Winnie the Pooh by Banksy, displayed at Bonhams’ inaugural US auction of urban art on 24 October 2012 in Los Angeles, California. Photo by Tibrina Hobson/WireImage/Getty


Calculating art

Artistic success takes a mysterious mix of talent, luck and timing. But could algorithms now predict and produce the hits?

by Hannah Fry + BIO

Winnie the Pooh by Banksy, displayed at Bonhams’ inaugural US auction of urban art on 24 October 2012 in Los Angeles, California. Photo by Tibrina Hobson/WireImage/Getty

Justin was in a reflective mood. On 4 February 2018, in the living room of his home in Memphis, Tennessee, he sat watching the Super Bowl, eating M&Ms. Earlier that week, he’d celebrated his 37th birthday, and now – as had become an annual tradition – he was brooding over what his life had become.

He knew he should be grateful, really. He had a perfectly comfortable life. A stable nine-to-five office job, a roof over his head and a family who loved him. But he’d always wanted something more. Growing up, he’d always believed he was destined for fame and fortune.

So how had he ended up being so… normal? ‘It was that boyband,’ he thought to himself. The one he’d joined at 14. ‘If we’d been a hit, everything would have been different.’ But, for whatever reason, the band was a flop. Success had never quite happened for poor old Justin Timberlake.

Despondent, he opened another beer and imagined what might have been. On the screen, the Super Bowl commercials came to an end. Music started up for the big half-time show. And in a parallel universe – virtually identical to this one in all but one detail – another 37-year-old Justin Timberlake from Memphis took the stage.

Why is the real Justin Timberlake so successful? And why did the other Justin Timberlake fail? Some people might argue that pop-star Justin’s success is deserved: his natural talent, his good looks, his dancing abilities and the artistic merit of his music made fame inevitable. But others might think that the stars are just the ones who got lucky.

There’s no way to know without building a series of identical parallel worlds, releasing Timberlake into each, and watching all the incarnations evolve. This was the idea behind an experiment conducted by the sociologists Matthew Salganik, Peter Dodds and Duncan Watts in 2006 that created a series of digital worlds. The researchers built their own online music player, like a very crude version of Spotify, and filtered off visitors into a series of eight parallel musical websites, each identically seeded with the same 48 songs by undiscovered artists.

In what became known as the Music Lab, a total of 14,341 music fans were invited to log on to the player, listen to clips of each track, rate the songs, and download the music they liked best. Just as on the real Spotify, visitors could see at a glance what music other people in their ‘world’ were listening to. Alongside the artist name and song title, participants saw a running total of how many times the track had already been downloaded within their world. All the counters started off at zero, and over time, as the numbers changed, the most popular songs in each of the eight parallel charts gradually became clear.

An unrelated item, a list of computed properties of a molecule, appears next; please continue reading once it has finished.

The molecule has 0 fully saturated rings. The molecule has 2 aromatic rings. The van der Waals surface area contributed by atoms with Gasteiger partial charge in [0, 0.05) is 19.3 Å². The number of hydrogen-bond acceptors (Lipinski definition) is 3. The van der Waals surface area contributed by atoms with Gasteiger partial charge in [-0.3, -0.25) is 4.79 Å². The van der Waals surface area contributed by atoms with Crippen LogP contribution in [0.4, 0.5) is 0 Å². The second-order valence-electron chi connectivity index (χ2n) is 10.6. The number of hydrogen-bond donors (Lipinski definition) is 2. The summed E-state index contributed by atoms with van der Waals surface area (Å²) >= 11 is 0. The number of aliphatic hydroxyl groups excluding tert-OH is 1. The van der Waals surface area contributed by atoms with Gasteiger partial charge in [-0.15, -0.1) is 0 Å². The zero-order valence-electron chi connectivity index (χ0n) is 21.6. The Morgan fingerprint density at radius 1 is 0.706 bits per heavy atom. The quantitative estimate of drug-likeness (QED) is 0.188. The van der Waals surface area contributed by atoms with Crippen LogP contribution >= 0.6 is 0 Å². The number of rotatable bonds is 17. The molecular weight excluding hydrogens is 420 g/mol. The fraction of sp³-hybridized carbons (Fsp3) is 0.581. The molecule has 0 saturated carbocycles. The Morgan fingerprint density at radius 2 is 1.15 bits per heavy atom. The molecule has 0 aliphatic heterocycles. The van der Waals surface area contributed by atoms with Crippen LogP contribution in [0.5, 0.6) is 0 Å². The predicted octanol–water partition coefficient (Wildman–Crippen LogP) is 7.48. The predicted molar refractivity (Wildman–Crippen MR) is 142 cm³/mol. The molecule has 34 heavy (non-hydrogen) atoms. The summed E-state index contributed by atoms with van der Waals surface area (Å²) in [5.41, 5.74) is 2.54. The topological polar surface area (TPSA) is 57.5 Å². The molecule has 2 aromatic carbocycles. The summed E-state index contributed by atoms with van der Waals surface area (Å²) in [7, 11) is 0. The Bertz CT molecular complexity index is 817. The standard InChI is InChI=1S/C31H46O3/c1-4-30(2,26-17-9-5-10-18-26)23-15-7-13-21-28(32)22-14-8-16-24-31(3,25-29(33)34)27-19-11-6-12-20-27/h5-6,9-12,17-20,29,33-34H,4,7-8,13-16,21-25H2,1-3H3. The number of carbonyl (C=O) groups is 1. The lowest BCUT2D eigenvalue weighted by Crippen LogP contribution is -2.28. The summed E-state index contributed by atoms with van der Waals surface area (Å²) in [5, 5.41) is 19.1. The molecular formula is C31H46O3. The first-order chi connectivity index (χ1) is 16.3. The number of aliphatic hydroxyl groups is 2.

Meanwhile, to get some natural measure of the true popularity of the records, the team also built a control world, where visitors’ choices couldn’t be influenced by others. There, the songs would appear in a random order on the page – either in a grid or in a list – but the download statistics were shielded from view.

The results were intriguing. All the worlds agreed that some songs were clear duds. Other songs were stand-out winners: they ended up being popular in every world, even the one where visitors couldn’t see the number of downloads. But in between sure-fire hits and absolute bombs, the artists could experience pretty much any level of success.

Take 52metro, a punk band from Milwaukee, whose song Lockdown was wildly popular in one world, where it finished up at the very top of the chart, and yet completely bombed in another world, ranking 40th out of 48 tracks. Exactly the same song, up against exactly the same list of other songs; it was just that, in this particular world, 52metro never caught on. Success, sometimes, was a matter of luck. Although the path to the top wasn’t set in stone, the researchers found that visitors were much more likely to download tracks they knew were liked by others. If a middling song got to the top of the charts early on by chance, its popularity could snowball. More downloads led to more downloads. Perceived popularity became real popularity, so that eventual success was just randomness magnified over time.